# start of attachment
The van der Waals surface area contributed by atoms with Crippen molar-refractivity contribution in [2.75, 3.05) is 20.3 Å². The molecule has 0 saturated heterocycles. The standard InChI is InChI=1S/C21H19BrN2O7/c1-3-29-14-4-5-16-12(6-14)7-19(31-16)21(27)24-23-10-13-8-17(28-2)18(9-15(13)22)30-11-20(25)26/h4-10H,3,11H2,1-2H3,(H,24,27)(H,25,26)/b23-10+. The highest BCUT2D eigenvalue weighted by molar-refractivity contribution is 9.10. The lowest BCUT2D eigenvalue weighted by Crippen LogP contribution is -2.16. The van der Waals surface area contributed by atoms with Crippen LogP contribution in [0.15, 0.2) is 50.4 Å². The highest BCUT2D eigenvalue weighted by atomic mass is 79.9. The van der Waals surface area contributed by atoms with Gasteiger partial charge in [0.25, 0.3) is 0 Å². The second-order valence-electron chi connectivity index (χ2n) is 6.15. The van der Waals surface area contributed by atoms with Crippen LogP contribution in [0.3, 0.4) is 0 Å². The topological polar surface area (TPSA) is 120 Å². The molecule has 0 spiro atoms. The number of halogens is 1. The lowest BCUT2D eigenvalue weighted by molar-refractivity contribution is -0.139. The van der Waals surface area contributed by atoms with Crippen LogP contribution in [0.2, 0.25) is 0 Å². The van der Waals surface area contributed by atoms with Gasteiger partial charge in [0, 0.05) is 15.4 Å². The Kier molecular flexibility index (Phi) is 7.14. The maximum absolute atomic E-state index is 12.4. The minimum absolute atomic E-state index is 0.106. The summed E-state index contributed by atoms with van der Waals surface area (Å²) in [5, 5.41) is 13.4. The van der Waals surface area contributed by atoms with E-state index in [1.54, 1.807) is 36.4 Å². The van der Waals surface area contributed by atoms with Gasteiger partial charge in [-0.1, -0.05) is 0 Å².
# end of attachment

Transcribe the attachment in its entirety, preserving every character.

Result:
The van der Waals surface area contributed by atoms with Crippen molar-refractivity contribution in [2.75, 3.05) is 20.3 Å². The molecule has 0 saturated heterocycles. The standard InChI is InChI=1S/C21H19BrN2O7/c1-3-29-14-4-5-16-12(6-14)7-19(31-16)21(27)24-23-10-13-8-17(28-2)18(9-15(13)22)30-11-20(25)26/h4-10H,3,11H2,1-2H3,(H,24,27)(H,25,26)/b23-10+. The highest BCUT2D eigenvalue weighted by molar-refractivity contribution is 9.10. The lowest BCUT2D eigenvalue weighted by Crippen LogP contribution is -2.16. The van der Waals surface area contributed by atoms with Crippen LogP contribution in [0.15, 0.2) is 50.4 Å². The highest BCUT2D eigenvalue weighted by atomic mass is 79.9. The van der Waals surface area contributed by atoms with Gasteiger partial charge in [0.25, 0.3) is 0 Å². The second-order valence-electron chi connectivity index (χ2n) is 6.15. The van der Waals surface area contributed by atoms with Crippen LogP contribution in [0.3, 0.4) is 0 Å². The topological polar surface area (TPSA) is 120 Å². The molecule has 0 spiro atoms. The number of halogens is 1. The lowest BCUT2D eigenvalue weighted by molar-refractivity contribution is -0.139. The van der Waals surface area contributed by atoms with Crippen LogP contribution in [0.2, 0.25) is 0 Å². The van der Waals surface area contributed by atoms with Gasteiger partial charge in [0, 0.05) is 15.4 Å². The Kier molecular flexibility index (Phi) is 7.14. The maximum absolute atomic E-state index is 12.4. The minimum absolute atomic E-state index is 0.106. The summed E-state index contributed by atoms with van der Waals surface area (Å²) in [5, 5.41) is 13.4. The van der Waals surface area contributed by atoms with E-state index in [1.54, 1.807) is 36.4 Å². The van der Waals surface area contributed by atoms with Gasteiger partial charge in [-0.1, -0.05) is 0 Å².